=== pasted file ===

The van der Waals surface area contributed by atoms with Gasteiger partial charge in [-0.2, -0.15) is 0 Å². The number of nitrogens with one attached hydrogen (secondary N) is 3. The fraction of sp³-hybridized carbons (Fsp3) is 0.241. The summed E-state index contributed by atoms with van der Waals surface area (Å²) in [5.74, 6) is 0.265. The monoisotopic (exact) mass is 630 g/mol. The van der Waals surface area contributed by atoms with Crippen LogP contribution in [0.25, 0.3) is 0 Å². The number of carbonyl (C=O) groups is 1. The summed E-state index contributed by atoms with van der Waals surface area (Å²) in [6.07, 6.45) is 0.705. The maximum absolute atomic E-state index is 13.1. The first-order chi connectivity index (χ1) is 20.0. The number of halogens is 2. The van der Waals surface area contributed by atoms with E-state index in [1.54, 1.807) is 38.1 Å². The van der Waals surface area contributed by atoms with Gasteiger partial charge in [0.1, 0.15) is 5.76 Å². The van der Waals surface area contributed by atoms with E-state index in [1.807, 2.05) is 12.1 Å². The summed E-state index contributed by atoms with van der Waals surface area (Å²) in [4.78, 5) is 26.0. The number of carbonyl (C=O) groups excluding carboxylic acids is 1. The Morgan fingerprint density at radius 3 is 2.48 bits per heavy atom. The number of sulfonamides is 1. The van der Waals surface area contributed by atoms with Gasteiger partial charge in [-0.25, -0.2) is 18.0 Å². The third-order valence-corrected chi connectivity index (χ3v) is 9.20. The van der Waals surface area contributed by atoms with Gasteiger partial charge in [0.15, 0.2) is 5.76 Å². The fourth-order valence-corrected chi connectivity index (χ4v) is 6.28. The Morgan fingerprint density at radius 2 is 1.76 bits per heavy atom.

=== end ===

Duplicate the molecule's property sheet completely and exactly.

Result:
The van der Waals surface area contributed by atoms with Gasteiger partial charge in [-0.2, -0.15) is 0 Å². The number of nitrogens with one attached hydrogen (secondary N) is 3. The fraction of sp³-hybridized carbons (Fsp3) is 0.241. The summed E-state index contributed by atoms with van der Waals surface area (Å²) in [5.74, 6) is 0.265. The monoisotopic (exact) mass is 630 g/mol. The van der Waals surface area contributed by atoms with Crippen LogP contribution in [0.25, 0.3) is 0 Å². The number of carbonyl (C=O) groups is 1. The summed E-state index contributed by atoms with van der Waals surface area (Å²) in [6.07, 6.45) is 0.705. The maximum absolute atomic E-state index is 13.1. The first-order chi connectivity index (χ1) is 20.0. The number of halogens is 2. The van der Waals surface area contributed by atoms with E-state index in [1.54, 1.807) is 38.1 Å². The van der Waals surface area contributed by atoms with Gasteiger partial charge in [0.1, 0.15) is 5.76 Å². The van der Waals surface area contributed by atoms with E-state index in [1.807, 2.05) is 12.1 Å². The summed E-state index contributed by atoms with van der Waals surface area (Å²) in [4.78, 5) is 26.0. The number of carbonyl (C=O) groups excluding carboxylic acids is 1. The Morgan fingerprint density at radius 3 is 2.48 bits per heavy atom. The number of sulfonamides is 1. The van der Waals surface area contributed by atoms with Gasteiger partial charge in [-0.25, -0.2) is 18.0 Å². The third-order valence-corrected chi connectivity index (χ3v) is 9.20. The van der Waals surface area contributed by atoms with Gasteiger partial charge in [0.15, 0.2) is 5.76 Å². The fourth-order valence-corrected chi connectivity index (χ4v) is 6.28. The Morgan fingerprint density at radius 2 is 1.76 bits per heavy atom.